The Monarch caterpillar: loved by elementary students everywhere! Who hasn't raised one of these in a classroom? credit: USFWS

The Monarch caterpillar: loved by elementary students everywhere! Who hasn’t raised one of these in a classroom? credit: USFWS

Give me more details!

Annenberg Learner hosts a terrific website giving photos and the migration timing for the Monarch. They keep an up-to-date blog on where the butterfly currently is found!

 

Protecting Water Under the Clean Water Act

We needy our help to bring protections back to our wetlands and small streams.

We need your help to bring protections back to our wetlands and small streams.

Wait, what?  The Clean Water Act doesn’t protect clean water?  How can that be?

Well in 2001 and 2006 there were 2 Supreme Court Decisions that confused the implementation of the Clean Water Act (CWA) and placed many wetlands and streams out of protection and at risk.

Earlier this year, the U.S. EPA and the Army Corps of Engineers released a very important draft rulemaking. This draft rule clarifies which waters are protected under the Clean Water Act.  This rulemaking will fundamentally influence our work to protect or restore our watershed.

Please comment on the draft US EPA rule on Clean Water Protection (aka Waters of the US) Rulemaking

Comments on this important rulemaking are due October 20, 2014. We encourage river lovers (YOU) to speak up! If you haven’t been following this issue or need a refresher, please check out this link.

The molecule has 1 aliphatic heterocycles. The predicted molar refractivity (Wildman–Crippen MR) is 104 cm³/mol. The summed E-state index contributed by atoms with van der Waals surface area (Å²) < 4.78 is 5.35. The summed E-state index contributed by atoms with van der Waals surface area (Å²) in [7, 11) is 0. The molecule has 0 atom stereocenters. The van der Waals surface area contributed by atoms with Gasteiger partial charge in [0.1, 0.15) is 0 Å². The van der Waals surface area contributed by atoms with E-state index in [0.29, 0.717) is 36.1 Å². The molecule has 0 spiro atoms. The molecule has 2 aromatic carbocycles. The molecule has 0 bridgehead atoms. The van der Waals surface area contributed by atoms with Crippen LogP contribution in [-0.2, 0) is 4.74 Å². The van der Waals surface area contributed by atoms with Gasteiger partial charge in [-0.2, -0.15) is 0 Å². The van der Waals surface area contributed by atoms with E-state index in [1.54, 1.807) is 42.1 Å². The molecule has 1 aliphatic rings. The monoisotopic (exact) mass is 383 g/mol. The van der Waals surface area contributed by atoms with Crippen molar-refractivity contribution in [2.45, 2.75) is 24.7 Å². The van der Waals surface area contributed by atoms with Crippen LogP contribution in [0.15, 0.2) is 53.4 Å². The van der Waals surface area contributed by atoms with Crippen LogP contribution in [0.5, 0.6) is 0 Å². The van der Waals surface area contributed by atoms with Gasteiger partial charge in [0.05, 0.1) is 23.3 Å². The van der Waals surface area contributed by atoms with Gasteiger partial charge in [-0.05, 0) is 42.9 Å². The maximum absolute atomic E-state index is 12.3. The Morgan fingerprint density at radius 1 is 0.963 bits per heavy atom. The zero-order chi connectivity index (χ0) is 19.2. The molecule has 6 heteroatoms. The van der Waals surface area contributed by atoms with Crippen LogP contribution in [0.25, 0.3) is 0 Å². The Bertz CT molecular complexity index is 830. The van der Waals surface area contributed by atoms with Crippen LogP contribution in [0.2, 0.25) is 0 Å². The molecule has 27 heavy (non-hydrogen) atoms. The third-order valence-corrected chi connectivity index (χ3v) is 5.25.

Your comments can be as simple as, “Clean water is important to me. I want EPA to protect it for my health, my family, and my community” or as specific as, “I support the agencies proposal to define “waters of the United States” in section (a) of the proposed rule for all sections of the CWA to mean: Traditional navigable waters; interstate waters, including interstate wetlands; the territorial seas; impoundments of traditional navigable waters, interstate waters, including interstate wetlands, the territorial seas, and tributaries, as defined, of such waters; tributaries, as defined, of traditional navigable waters, interstate waters, or the territorial seas; and adjacent waters, including adjacent wetlands. Waters in these categories would be jurisdictional “waters of the United States” by rule—no additional analysis would be required.”